It was not that long ago that I posted about an old King Arthur Flour bakealong challenge that is loved by all of us – their Butterflake Herb Loaf. So it was to my surprise that this month they’ve brought the challenge back with some twists.
We were challenged to make different fillings and adjust the method slightly to yield a softer dough. Using the tangzhong method, you take a bit of the flour and milk that goes into the dough and you cook it in a saucepan until it forms a paste. Then you add it to the rest of the ingredients and knead the dough together. It didn’t take much longer and it definitely yielded a better result. Definite win.
The first filling variation was pepperoni pizza – you roll out the dough and spread marinara on it, then top it with pepperoni and shredded mozzarella. We loved this one! And there were many complaints that there was only the one loaf. When it’s out of the oven you brush on a bit of garlic oil and it adds just enough flavor without causing garlic breath. So good!
Not to diminish the dessert one. Butterscotch chips and cinnamon sugar – mmm mmm. This was so delightful with a cup of tea. You spread softened butter over the rolled out dough, then sprinkle on cinnamon sugar and butterscotch chips. It filled the house with the most heavenly smell, too. It was then finished off with a vanilla sugar glaze that made it a next level dessert.
I didn’t like the changed shaping method. While it is easier to just roll out a rectangle and cut strips for the pieces, it just didn’t seem to fit as nicely in the pans. Maybe I needed to be a bit more precise with the measuring (my measuring tape has disappeared and it’s driving me bonkers!) so I shouldn’t be too harsh a critic. It did fill the pan better and I do understand why they did it, the bigger fillings would’ve been a nightmare to individually place on the circles of cut out dough.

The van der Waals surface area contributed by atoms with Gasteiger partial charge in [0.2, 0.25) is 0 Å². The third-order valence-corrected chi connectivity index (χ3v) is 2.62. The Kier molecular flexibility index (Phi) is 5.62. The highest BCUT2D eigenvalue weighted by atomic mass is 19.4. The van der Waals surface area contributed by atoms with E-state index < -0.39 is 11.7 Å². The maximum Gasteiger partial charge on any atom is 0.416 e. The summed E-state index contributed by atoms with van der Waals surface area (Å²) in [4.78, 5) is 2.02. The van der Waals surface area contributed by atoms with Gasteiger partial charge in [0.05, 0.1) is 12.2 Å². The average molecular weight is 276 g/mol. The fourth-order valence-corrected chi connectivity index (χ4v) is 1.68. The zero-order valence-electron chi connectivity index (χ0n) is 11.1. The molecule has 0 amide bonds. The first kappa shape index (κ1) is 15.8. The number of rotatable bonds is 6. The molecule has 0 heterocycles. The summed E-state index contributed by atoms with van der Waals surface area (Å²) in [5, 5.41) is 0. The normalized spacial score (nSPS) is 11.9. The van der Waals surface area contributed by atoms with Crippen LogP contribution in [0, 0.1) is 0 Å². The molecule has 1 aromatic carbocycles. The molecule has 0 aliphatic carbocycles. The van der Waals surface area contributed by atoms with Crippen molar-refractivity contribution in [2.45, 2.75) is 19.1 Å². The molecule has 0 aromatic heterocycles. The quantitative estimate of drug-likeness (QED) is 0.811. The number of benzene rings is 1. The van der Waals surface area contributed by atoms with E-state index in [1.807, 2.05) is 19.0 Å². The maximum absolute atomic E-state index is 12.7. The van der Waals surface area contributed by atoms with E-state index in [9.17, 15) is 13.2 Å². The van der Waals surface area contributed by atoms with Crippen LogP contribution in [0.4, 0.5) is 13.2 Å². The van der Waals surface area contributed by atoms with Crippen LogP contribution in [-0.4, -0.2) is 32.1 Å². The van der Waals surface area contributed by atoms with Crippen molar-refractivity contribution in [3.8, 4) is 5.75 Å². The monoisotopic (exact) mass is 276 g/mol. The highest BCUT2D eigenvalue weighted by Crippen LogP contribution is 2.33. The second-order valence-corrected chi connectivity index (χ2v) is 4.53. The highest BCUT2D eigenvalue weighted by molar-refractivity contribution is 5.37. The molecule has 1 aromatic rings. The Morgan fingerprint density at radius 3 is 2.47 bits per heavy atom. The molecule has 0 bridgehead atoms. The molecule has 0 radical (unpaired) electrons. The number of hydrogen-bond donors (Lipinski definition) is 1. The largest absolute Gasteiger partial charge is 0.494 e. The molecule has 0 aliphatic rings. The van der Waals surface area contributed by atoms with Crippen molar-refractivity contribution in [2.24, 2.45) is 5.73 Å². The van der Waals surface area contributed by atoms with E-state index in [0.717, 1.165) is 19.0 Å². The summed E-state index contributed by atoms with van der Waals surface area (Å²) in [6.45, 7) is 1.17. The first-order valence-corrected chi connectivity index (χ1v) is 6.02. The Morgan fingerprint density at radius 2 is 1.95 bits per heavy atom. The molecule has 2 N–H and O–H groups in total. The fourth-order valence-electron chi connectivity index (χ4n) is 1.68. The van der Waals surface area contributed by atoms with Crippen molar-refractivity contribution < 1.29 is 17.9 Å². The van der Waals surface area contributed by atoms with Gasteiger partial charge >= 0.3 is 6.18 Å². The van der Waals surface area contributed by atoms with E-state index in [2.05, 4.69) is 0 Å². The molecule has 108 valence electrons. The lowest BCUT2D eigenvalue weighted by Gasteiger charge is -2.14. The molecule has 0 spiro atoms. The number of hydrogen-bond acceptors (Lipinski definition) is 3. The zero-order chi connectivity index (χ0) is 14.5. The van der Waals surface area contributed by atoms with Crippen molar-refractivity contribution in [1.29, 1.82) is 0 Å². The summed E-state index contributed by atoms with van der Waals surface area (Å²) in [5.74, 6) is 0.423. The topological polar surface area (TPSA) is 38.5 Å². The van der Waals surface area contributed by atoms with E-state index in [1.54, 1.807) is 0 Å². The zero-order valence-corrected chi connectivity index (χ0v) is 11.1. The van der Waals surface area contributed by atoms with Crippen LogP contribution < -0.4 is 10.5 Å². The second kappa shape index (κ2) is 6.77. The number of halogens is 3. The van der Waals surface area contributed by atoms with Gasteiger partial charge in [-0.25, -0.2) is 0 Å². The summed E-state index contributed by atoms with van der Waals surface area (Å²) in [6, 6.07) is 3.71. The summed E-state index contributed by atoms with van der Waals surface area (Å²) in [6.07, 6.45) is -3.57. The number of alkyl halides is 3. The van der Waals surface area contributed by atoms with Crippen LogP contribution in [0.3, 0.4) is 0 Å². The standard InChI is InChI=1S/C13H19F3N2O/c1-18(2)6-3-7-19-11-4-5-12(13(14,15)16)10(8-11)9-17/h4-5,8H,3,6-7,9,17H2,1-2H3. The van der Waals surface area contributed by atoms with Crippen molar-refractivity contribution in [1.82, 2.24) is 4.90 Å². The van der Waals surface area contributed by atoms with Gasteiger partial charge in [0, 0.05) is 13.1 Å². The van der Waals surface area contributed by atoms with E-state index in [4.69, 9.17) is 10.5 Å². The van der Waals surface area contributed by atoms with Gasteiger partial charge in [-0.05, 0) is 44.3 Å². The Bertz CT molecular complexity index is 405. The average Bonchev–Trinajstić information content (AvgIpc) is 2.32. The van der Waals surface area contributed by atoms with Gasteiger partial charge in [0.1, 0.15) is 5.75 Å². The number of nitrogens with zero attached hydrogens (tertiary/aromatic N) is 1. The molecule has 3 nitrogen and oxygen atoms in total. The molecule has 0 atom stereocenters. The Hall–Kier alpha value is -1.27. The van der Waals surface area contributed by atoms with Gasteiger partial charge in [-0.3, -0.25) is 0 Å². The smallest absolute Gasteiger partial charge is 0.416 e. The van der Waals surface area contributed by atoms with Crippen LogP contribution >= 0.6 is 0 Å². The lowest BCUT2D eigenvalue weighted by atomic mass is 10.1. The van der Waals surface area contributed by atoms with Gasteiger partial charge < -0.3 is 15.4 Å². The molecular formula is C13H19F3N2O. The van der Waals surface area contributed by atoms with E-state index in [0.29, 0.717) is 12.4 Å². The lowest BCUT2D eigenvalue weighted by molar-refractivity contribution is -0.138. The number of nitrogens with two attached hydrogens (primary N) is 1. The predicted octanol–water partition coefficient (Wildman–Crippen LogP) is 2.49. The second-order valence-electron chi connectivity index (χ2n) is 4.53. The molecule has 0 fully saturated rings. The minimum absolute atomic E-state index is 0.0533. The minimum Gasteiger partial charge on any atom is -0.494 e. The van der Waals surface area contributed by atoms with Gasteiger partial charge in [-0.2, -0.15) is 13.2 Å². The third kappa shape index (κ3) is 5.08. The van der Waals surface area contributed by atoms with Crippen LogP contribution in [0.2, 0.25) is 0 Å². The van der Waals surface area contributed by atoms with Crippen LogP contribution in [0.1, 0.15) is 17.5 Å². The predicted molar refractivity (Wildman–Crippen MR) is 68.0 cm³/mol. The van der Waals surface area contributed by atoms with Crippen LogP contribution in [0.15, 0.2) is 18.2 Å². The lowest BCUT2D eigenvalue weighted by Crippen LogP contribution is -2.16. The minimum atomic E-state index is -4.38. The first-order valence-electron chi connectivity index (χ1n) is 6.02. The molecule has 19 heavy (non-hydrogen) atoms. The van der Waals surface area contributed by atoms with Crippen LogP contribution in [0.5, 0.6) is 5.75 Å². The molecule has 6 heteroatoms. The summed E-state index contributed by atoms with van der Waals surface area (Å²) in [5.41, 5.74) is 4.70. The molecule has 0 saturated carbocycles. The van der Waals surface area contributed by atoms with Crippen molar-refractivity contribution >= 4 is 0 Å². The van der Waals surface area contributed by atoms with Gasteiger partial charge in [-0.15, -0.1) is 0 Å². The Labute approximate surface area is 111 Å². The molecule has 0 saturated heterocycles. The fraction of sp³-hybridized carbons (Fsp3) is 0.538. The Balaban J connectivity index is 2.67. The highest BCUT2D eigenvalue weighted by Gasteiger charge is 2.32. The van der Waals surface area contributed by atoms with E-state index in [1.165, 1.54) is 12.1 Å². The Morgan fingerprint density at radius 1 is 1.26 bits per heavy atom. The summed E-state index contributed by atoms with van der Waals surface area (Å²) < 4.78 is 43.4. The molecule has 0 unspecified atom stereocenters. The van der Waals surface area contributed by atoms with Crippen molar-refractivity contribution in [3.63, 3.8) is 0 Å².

Overall I’m very happy with this month’s challenge. I hope next month brings something brand new though as the last two months have been variations on old challenges.
This butterflake herb loaf which was the King Arthur Flour Bakealong challenge in March 2017 is one of our very favorite dinner breads. It is ultra comforting and perfect to accompany a bowl of soup or pasta.
You make an enriched dough that has butter, eggs and milk and let it rise until doubled. Then you roll the dough out and cut out discs before spreading with a buttery herb and garlic filling and folding the discs into half moons. Then you just lay them in a row in two small loaf pans and leave to rise until the fill the pan. Half an hour in the oven and you are indulging in one of the greatest things since sliced bread!
Look at the golden buttery layered goodness…
And the glamour shot of the inside…break me off another piece!
The King Arthur Flour Bakealong challenge this month is a twist on an old challenge – savory rugelach made as spirals rather than their traditional roll ups. I must admit I wasn’t too excited by this one…I’ve made last month’s challenge several times already…but now that I gave it a go, I can see what the fuss was all about, they are so delicious!
The dough is a combination of cream cheese, sour cream, butter and flour – it’s chilled for an hour or so before you roll it into a rectangle, sprinkle on the fillings, roll it up into a spiral and slice off discs before baking. I had a really hard time maintaining the shape on these and think that next time I’d chill it again before slicing.